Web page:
Please Do Not Wait To Tell Your Loved Ones What They Mean to You

We grandparents are at the age when it is getting harder to say we are young. When age 80 is closer than I want to admit, although I work at looking younger and perceive otherwise, others will not see me as young as I would like to see myself. Who is that face in the mirror looking back at me?

We grandparents are at the age when funerals abound. PopPop and I have been to two in the last few weeks.

This blog post is not intended to be morbid, or a downer for the New Year 2023, but to share some thoughts on why all of us, at any age, should not wait to tell our loved ones what they mean to us. We should share with our children and grandchildren the importance to live each day to the fullest and to be grateful for youth and good health and loved ones with us.  We have heard many times that life is a journey and the end is always the same  . . .BUT WE SHOULD ADD. . . and comes too soon and many times without warning.

My Mother used to say “if you have your health you have everything.“  At our grandparent ages good health and many more years are not guaranteed.

The most recent funeral was someone we have known for over four decades. She had a cough that became persistent. The results of an x-ray revealed lung cancer. A treatable cancer. A series of unanticipated health issues ensued, pneumonia, an infection, and death in five weeks, that she and no one close to her even contemplated and were prepared for.

The eulogies at her funeral were heartfelt and beautiful that the family and friends fortunately had time, albeit short, to share with their loved one how much she meant to them and how much they loved her.

My mother similarly died six weeks after a diagnosis of a rare deadly cancer, an insulinoma, a type of pancreatic cancer. At M.D,Anderson Cancer Center, in Houston, Texas, they told her she had weeks to live and was the only person alive with this disease they had seen. Of course, my mother was a Holocaust survivor and would survive as long as possible of anything after surviving five concentration camps, as a partisan fighter, and as the only survivor of her village. See blog post, “Our Holocaust Family History, Part II. My Mother, Holocaust Survivor.”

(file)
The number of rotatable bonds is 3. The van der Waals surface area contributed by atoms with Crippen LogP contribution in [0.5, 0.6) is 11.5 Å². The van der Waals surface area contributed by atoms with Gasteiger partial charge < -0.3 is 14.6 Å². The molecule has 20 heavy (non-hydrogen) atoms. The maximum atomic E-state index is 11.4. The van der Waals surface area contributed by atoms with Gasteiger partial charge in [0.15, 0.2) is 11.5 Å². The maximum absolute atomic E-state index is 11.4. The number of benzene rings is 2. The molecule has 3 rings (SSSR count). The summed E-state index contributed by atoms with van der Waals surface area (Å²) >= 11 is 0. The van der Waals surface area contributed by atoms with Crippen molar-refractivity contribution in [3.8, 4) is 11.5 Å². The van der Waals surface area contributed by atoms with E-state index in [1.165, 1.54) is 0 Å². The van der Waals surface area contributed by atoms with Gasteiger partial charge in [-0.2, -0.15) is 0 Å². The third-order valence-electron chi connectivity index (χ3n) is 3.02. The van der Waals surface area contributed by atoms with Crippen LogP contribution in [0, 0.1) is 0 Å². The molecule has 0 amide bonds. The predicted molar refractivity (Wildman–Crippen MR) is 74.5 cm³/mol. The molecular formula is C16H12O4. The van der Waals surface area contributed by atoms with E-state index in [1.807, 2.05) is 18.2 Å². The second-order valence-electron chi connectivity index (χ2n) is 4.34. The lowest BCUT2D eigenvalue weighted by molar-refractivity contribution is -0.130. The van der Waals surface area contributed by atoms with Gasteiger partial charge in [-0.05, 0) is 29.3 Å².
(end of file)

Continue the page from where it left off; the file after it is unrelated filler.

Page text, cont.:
After the doctor told my mother there was nothing they could do for her and that she had just weeks to live, the doctor asked her to allow them to take blood and tissues to study, to help others survive. Through her tears, she said yes.  Survival of others, that was not available to her, was most important to her. 

My brother and me taking my mother home to die was one of the most difficult periods of our lives. I was fortunate to have time to tell her how much I loved her, was grateful to be her daughter, and that she was the strongest woman I have ever known.

We also had time to say goodbye, albeit short. 

I recently spoke with a friend who lost her seventy two year old husband while on a vacation, without warning. Taking pictures before a beautiful waterfall, he had a heart attack.  She was alone, in a strange location, and did not have an opportunity to say goodbye.

Please do not think death is only the ending of life for those with a long life. Recently, we  have also seen the death of a forty five year old son of a friend from a heart attack, again without warning.

When my favorite aunt was diagnosed with lymphoma, I immediately began a letter of all that she meant to me, of our experiences and times together, and how much I loved her.  I did not wait until she died.  I wanted to be able to compose my thoughts while emotions, though high, were not overwhelming.  I gave her the letter as soon as it was finished.  My uncle told me she read it every day and carried it with her always.  He said it gave her strength and helped give her peace.  I was able to repeat the words of love at her death bed, but knew that I shared what was in my heart completely earlier when I was better able.

Yes, we can show our love and gratitude to those important to us and do this often, even in short spurts, after life passage events, family gatherings, and experiences with a loved one.  We can share with our children and grandchildren that is one thing that thank you notes, or “just because” notes are for.  In this modern age, it can even be a periodic voicemail message or a video or voice text.

We always hear to live each day as if it were your last.  Please add to that to tell your loved ones how much they mean to you each day that you are able.  Add “I love you” to the end of every oral and written conversation.  There may not be a tomorrow to do so.

Please do not wait to tell your loved ones what they mean to you.  Maybe this is a good resolution for the New Year 2023.



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